Clarke and Gordon were both from upper-class English families. They had a good deal of the insouciance of the “gentleman” and both, arriving in Australia as very young men, brought with them airs and graces that might have seemed calculated to offend the hard-bitten men and women they came among. Yet both were well-liked. Tall poppies they may have been but they were also “characters.” Clarke was positively debonair in his readiness to use his fluent pen as a correspondence clerk in the Bank of Australasia, although his letters, which he dashed off with an easy grace, were not at all what the bank’s manager, or their recipients, wanted, and before long Clarke was shown the door. But his fluent pen was put at the disposal of newspapers, he became for a while a theatre critic, and found himself involved with the life of literary journalism, a mode of existence he did much to shape. Writing to Cyril Hopkins (with whom, as with Cyril’s brother Gerard Manley Hopkins) Clarke had been at school in England, he told him that “I was fond of art and literature; I came where both are unknown.” Something of an exaggeration, perhaps, but it does serve to show the extent to which, like Gordon and Kendall, Clarke had not only to make his way as a writer but to help forge the conditions out of which the life of a writer might become possible.
Once in Australia Clarke learnt to be a good horseman. Gordon did not have to wait that long. Even before he left England, he seems to have been preoccupied to the point of obsession with horse-flesh and riding. Given that he was unusually tall and very short sighted this made for difficulties he never overcame. If Clarke’s qualities and disposition make for a combination of Dickens’s Dick Swiveller and Steerforth, Gordon comes across more as Rawden Crawley in the guise of Crowe Ransom’s Captain Carpenter. Wilding itemises Gordon’s many tumbles, most of them brought on by his inability to detect obstacles in his horse’s path, some of them serious enough to suggest that only by a miracle did he avoid killing himself in a fall. In fact he ended his own life by putting a bullet through his brain when he couldn’t pay for the publication of Bush Ballads, the collection which made his posthumous reputation. A sad end to an often sad life, during which Gordon spent a short while as a member of South Australia’s parliament, had to suffer the death of an adored infant daughter, and allowed a considerable inheritance slip through his fingers, much of it given away to spongers.
Clarke survived for longer but rarely had any money in his pocket. In 1868 he purchased a journal, The Colonial Monthly, which more or less beggared him, and neither the serial publication of His Natural Life, (1872), Australia’s first really important novel, nor its revised book version, called For The Term of His Natural Life, when it was published two years later, did much to alleviate an impecuniousness made worse by his drinking habits.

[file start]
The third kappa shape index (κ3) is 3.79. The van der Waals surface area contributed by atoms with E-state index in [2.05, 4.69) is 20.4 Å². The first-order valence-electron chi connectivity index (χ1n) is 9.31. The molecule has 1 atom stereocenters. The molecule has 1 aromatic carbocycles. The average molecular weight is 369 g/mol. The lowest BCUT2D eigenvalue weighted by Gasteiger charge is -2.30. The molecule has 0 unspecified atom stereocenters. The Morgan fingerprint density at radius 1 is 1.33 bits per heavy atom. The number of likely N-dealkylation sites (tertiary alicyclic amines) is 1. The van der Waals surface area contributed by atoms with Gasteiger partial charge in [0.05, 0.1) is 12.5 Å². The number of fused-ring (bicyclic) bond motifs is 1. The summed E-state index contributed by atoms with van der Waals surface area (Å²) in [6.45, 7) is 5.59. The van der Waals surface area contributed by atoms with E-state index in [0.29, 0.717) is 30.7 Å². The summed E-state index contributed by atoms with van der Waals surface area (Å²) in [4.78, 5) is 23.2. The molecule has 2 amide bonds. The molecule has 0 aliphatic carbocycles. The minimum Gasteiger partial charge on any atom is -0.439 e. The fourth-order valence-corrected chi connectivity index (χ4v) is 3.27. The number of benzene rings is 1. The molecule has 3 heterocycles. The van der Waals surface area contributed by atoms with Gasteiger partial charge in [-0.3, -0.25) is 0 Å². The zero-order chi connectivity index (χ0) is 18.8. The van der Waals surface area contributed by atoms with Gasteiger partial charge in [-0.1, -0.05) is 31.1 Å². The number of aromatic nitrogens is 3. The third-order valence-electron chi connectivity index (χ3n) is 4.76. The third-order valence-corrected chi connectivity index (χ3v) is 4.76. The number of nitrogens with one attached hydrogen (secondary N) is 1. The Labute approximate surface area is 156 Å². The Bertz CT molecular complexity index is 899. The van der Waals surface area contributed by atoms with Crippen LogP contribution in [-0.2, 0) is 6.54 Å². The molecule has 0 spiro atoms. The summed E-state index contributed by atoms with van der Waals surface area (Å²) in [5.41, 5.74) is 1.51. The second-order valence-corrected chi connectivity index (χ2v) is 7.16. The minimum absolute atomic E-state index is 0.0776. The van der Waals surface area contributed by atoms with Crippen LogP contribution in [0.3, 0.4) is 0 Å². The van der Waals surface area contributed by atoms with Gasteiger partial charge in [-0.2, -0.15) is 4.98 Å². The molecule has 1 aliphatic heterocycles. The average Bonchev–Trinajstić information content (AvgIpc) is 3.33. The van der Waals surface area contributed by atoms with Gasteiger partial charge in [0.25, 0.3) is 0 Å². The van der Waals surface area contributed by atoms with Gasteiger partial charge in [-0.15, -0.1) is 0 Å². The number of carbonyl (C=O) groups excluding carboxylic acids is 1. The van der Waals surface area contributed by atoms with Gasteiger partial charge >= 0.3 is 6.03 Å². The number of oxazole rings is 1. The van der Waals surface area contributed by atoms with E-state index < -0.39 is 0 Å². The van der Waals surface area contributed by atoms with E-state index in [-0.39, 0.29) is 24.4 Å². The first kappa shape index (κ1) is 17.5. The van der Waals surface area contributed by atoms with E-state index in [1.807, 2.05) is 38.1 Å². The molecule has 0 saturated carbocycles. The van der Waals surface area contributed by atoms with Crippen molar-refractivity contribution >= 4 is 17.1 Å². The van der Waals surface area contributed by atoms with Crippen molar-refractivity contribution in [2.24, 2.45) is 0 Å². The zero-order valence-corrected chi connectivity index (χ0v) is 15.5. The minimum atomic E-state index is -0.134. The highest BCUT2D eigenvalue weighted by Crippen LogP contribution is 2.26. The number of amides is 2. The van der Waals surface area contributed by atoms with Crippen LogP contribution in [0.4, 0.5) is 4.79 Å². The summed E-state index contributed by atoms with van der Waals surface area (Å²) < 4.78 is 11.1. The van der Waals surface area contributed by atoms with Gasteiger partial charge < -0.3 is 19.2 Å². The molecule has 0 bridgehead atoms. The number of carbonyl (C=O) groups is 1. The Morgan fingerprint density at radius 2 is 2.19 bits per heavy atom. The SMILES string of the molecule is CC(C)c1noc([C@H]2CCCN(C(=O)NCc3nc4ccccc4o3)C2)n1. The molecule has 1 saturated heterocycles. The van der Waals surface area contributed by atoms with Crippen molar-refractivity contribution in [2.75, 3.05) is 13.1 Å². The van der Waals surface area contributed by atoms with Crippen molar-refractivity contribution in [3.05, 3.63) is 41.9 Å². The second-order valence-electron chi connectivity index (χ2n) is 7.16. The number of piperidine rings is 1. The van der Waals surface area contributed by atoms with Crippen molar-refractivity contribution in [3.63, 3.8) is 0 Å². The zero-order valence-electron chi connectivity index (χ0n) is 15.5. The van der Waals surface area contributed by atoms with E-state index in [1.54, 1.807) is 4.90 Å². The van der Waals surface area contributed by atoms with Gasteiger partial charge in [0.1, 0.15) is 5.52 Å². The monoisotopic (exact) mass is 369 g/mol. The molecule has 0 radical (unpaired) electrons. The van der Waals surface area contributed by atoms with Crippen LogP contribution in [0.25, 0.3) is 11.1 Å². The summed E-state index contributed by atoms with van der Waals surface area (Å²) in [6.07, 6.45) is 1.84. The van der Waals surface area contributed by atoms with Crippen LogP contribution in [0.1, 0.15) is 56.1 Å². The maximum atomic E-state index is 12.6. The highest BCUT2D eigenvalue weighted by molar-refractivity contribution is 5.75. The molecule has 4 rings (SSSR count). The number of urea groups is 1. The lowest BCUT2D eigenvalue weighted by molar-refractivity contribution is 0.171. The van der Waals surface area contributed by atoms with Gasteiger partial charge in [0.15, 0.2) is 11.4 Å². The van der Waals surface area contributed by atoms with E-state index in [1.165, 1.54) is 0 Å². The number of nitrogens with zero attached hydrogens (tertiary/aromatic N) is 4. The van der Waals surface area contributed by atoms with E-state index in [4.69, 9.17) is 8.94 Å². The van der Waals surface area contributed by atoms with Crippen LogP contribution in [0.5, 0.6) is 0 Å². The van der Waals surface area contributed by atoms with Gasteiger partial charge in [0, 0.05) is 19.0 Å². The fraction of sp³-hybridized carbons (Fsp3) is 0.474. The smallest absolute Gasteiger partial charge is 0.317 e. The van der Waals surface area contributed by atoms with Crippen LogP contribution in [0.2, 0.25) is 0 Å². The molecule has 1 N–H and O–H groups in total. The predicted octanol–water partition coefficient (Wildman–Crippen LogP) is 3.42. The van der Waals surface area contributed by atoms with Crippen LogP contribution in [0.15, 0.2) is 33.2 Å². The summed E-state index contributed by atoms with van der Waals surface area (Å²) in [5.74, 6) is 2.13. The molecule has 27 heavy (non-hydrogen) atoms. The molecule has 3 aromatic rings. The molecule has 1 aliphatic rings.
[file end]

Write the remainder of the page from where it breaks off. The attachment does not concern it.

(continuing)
As for Kendall, who unlike the others was born in Australia to parents with little by way of social position or money, he was a poet of real promise – some would say of accomplishment – who as a young man achieved success with periodical publication in England, where his work was enthusiastically noticed, as well as in his native country. His first collection, Poems and Songs, published in 1862 and as was the custom paid for out of his own pocket, made a considerable stir. One commentator reckoned Kendall’s work to be “national in the sense of being evolved as it were from the country he inhabits.” But the drink got to him (he seems to have inherited his mother’s alcoholism), and his life, as with the lives of Clarke and Gordon, came to a premature, impoverished end.
Bleak indeed. Wild certainly. At all events, untameable. But Bohemian? Well, yes. The O.E.D. dates the term to the mid-19th century: “A socially unconventional person, esp. an artist or writer, of free-and-easy habits, manners, and sometimes morals.” One of the most fascination aspects of Wilding’s important study is the way he shows how early bohemianism emerges in colonial Australia. Yeats was to some extent formed by his experience of the writers and artists with whom he became familiar during the 1890s. “The Decadence” set the tone for much he endorsed and later championed, if critically. Having outlived the period and, as he said, clambered down from his high bar stool, he could take the measure of fin-de-siecle Bohemianism: the Rhymers’ Club, the Cheshire Cheese pub, Henry Harland’s Yellow Book, drink, drugs, madness, the many early deaths. (Dowson, Johnson, “who loved his learning better than mankind,” Beardsley, Wilde….) But three decades earlier, in Melbourne, another form of Bohemianism had come into existence, one even more significant for Australian culture than the Rhymers’ Club was for its English counterpart. The writers whose lives Wilding documents were instrumental in creating and then living, and dying, by the wasteful virtues of wild, bleak Bohemia. Exemplary Bohemians, in fact.